Was diagnosed with prostate and colon cancer in November 2000. And have been a cancer overcomer for over 21 years by using natural therapies. In November 2001, was ordained a Health Minister thru Hallelujah Acres. Has study under Dr. Thom Sonnenberg a Master Homeopathic Physician (retired). Also with Dr. John McDougall founder of the McDougall Program at St. Helena Hospital in Napa Valley, CA. plus author of several books. Dr. Joel Fuhrman spokesperson for the Physicians Committee for Responsible Medicine and author of Fasting and Eating for Health and his latest best seller Eat To Live. Dr. T. Colin Campbell, Professor Emeritus of Nutritional Biochemistry at Cornell University and chief U.S. investigator for the China Project. This landmark study conducted in 1983 and than again in 1989 was a collaborative effort between Cornell University, the Chinese Academy of Preventive Medicine, the Chinese Academy of Medical Sciences, and Oxford University, England. He authored two books from that study. One was published in 1996 called the China Project and the second called The China Study which was released in January 2005. Dr. Lorraine Day an internationally acclaimed orthopedic trauma surgeon and best selling author was for 15 years on the faculty of the University of California, San Francisco, School of Medicine as Associate Professor and Vice Chairman of the Department of Orthopedics. She was also Chief of Orthopedic Surgery at San Francisco General Hospital. She is also a Breast Cancer overcomer using natural therapies. And Dr. Caldwell Esselstyn cardiologist with the prestigious Cleveland Clinic in Ohio. Researcher and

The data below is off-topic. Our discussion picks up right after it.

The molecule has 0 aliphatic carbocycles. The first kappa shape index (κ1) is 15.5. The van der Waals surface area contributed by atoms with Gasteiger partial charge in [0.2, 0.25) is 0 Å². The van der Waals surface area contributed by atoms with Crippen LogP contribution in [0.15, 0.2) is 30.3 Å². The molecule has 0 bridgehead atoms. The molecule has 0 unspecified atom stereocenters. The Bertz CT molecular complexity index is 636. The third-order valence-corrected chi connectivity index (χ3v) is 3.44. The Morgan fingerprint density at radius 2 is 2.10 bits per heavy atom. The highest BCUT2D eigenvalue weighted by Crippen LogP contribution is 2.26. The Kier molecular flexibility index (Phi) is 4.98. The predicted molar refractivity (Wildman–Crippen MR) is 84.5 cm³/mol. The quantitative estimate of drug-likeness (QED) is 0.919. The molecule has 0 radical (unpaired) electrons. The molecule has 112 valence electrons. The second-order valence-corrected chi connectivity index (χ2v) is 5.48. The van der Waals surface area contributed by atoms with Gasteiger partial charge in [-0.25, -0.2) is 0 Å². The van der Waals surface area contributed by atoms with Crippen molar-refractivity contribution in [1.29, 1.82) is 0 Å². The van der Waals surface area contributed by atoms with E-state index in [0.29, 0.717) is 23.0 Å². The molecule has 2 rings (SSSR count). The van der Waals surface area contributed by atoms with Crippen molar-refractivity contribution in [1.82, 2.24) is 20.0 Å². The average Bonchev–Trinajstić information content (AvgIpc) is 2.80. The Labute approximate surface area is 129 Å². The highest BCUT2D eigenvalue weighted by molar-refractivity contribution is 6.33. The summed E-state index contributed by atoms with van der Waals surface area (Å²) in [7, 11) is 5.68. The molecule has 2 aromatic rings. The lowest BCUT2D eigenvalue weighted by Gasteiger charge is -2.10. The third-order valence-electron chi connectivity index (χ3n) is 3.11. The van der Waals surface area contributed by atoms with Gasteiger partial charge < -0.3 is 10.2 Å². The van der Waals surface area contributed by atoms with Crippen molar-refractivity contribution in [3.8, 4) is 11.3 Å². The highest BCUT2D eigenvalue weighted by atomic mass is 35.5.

prescriber of Plant base diets to reverse arteriosclerosis.

Graduated Trinity College of Natural Health in January 2007 and receive a doctorate as a Naturopathic Physician, a doctorate in Naturopathic Ministries and a Master Herbalist degree. Also have a certificate of completion as a VoiceBio Sound Therapist and a Certified Natural Health Professional.

Beetroot juice supplement found to lower blood pressure, improve exercise capacity in people with COPD